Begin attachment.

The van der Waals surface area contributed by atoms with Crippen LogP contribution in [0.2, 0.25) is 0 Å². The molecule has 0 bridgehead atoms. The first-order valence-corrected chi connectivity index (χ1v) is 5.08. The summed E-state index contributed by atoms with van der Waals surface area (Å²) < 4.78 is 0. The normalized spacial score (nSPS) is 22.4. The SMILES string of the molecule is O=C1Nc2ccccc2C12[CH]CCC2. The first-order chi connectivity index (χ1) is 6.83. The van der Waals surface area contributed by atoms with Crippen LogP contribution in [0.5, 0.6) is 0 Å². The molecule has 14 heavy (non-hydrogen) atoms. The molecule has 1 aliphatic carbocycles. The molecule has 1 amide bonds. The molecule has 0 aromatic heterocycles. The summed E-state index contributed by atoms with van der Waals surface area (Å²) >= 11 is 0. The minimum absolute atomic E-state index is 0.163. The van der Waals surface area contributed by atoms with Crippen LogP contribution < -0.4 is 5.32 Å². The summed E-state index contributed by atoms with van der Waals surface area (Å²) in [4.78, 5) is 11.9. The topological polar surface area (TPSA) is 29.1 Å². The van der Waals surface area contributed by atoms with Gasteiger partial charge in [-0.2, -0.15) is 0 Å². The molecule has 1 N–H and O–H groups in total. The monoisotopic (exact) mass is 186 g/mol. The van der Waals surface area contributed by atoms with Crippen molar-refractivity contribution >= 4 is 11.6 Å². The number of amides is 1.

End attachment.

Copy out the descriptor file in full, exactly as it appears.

The van der Waals surface area contributed by atoms with Crippen LogP contribution in [0.2, 0.25) is 0 Å². The molecule has 0 bridgehead atoms. The first-order valence-corrected chi connectivity index (χ1v) is 5.08. The summed E-state index contributed by atoms with van der Waals surface area (Å²) < 4.78 is 0. The normalized spacial score (nSPS) is 22.4. The SMILES string of the molecule is O=C1Nc2ccccc2C12[CH]CCC2. The first-order chi connectivity index (χ1) is 6.83. The van der Waals surface area contributed by atoms with Crippen LogP contribution in [0.5, 0.6) is 0 Å². The molecule has 14 heavy (non-hydrogen) atoms. The molecule has 1 aliphatic carbocycles. The molecule has 1 amide bonds. The molecule has 0 aromatic heterocycles. The summed E-state index contributed by atoms with van der Waals surface area (Å²) >= 11 is 0. The minimum absolute atomic E-state index is 0.163. The van der Waals surface area contributed by atoms with Crippen LogP contribution < -0.4 is 5.32 Å². The summed E-state index contributed by atoms with van der Waals surface area (Å²) in [4.78, 5) is 11.9. The topological polar surface area (TPSA) is 29.1 Å². The van der Waals surface area contributed by atoms with Gasteiger partial charge in [-0.2, -0.15) is 0 Å². The molecule has 1 N–H and O–H groups in total. The monoisotopic (exact) mass is 186 g/mol. The van der Waals surface area contributed by atoms with Crippen molar-refractivity contribution >= 4 is 11.6 Å². The number of amides is 1.